From the moment he laid eyes on her, Rossetti was captivated by the former milliner's assistant. He sketched her, painted her, bedded her and betrayed her constantly with a never-ending stream of lovers. But he kept coming back to her. There was just something about Lizzie.
She was born in 1829, of a working class background, and was first discovered and painted by a student of Rossetti's called Walter Deverell. He painted her as Viola from Shakespeare's Twelfth Night.
|Ophelia - John Everett Millais|
|Ecce Ancilla Domini - Dante Gabriel Rossetti|
Rossetti's sister, the poet, Christina Rossetti, wrote a poem about her brother's unconventional relationship;
In an Artist's Studio
One selfsame figure sits or walks or leans:
We found her hidden just behind those screens,
That mirror gave back all her loveliness.
A queen in opal or in ruby dress,
A nameless girl in freshest summer-green,
A saint, an angel --every canvas means
The same one meaning, neither more nor less.
He feeds upon her face by day and night,
And she with true kind eyes looks back on him,
Fair as the moon and joyful as the light:
Not wan with waiting, not with sorrow dim;
Not as she is, but was when hope shone bright;
Not as she is, but as she fills his dream.
In reality, Christina Rossetti was not particularly taken with her brother's choice of life partner.
|The Quest of a Holy Grail - Elizabeth Siddal|
|Proserpine - Dante Gabriel Rossetti|
By now, Lizzie was an increasingly sick and frail woman, addicted to laudanum. Her moods were erratic as was her temper. In 1861 she gave birth to a stillborn daughter and never recovered either physically or mentally. A few months later, her husband came home to find her dead of an overdose of laudanum, either accidental or deliberate. She was 32 years old.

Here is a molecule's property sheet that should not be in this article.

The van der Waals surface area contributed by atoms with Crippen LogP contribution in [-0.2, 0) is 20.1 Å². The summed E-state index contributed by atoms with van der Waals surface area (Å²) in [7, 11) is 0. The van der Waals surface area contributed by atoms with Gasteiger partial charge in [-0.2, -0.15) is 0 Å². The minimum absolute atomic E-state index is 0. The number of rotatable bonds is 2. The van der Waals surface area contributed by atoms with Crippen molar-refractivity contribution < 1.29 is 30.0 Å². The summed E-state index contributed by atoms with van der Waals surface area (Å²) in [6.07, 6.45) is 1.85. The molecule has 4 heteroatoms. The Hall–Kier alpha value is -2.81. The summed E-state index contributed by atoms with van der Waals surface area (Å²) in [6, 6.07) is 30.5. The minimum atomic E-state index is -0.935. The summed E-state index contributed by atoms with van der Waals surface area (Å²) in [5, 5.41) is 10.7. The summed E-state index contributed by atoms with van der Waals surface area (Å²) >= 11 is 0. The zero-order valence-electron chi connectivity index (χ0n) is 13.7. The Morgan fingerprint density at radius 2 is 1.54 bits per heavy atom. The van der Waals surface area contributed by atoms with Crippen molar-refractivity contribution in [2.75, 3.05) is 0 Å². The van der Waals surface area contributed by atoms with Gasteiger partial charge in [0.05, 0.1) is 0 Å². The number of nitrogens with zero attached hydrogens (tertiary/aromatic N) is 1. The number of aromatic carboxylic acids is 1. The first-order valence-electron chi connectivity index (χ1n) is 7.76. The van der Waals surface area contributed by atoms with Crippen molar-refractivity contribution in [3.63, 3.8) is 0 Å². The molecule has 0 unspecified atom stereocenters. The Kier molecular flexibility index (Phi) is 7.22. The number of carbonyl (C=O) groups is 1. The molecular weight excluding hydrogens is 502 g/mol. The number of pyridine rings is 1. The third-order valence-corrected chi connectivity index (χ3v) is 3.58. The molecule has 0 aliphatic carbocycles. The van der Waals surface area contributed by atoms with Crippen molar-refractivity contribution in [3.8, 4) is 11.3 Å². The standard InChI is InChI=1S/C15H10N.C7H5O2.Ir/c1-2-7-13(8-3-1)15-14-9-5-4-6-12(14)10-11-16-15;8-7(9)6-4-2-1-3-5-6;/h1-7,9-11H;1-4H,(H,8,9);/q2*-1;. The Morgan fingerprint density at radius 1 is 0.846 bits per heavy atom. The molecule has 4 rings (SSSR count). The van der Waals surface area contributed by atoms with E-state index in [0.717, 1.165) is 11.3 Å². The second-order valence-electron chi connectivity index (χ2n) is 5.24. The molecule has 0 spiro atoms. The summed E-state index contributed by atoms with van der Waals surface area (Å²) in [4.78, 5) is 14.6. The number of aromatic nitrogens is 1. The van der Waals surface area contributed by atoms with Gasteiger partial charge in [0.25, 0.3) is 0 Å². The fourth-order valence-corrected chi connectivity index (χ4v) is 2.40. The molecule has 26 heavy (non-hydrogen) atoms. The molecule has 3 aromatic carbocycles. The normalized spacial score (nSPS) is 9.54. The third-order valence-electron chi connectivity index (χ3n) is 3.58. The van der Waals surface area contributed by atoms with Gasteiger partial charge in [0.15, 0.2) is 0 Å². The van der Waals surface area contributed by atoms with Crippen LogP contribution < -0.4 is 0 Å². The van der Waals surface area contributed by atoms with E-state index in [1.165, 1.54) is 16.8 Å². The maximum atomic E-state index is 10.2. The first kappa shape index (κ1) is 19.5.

|Beata Beatrix - Dante Gabriel Rossetti|
By now, in dire need of finance, he was persuaded to retrieve the book of poems and ordered her coffin to be exhumed. He wasn't present when they opened it at dead of night, and a legend spread that those who were there witnessed a phenomenon. They said that, after death, her flaming red hair had continued to grow and now filled the coffin. Her body was reported to be perfectly preserved. She was reburied and the poems were published. They were not a success.
|The Queen of Hearts - Dante Gabriel Rossetti|
|Rossetti in 1863, photographed by Lewis Carroll|
O silent wood, I enter thee
With a heart so full of misery
For all the voices from the tree
And the ferns that cling about my knees.
In thy darkest shadow let me sit
When the grey owls about thee flit;
There will I ask of thee a boon,
That I may not faint or die or swoon.
Gazing through the gloom like one
Whose life and hopes are also done,
Frozen like a thing of stone
I sit in thy shadow – but not alone.
Can God bring back the day when we two stood
Beneath the clinging trees in that dark wood?
(Elizabeth Eleanor Siddal)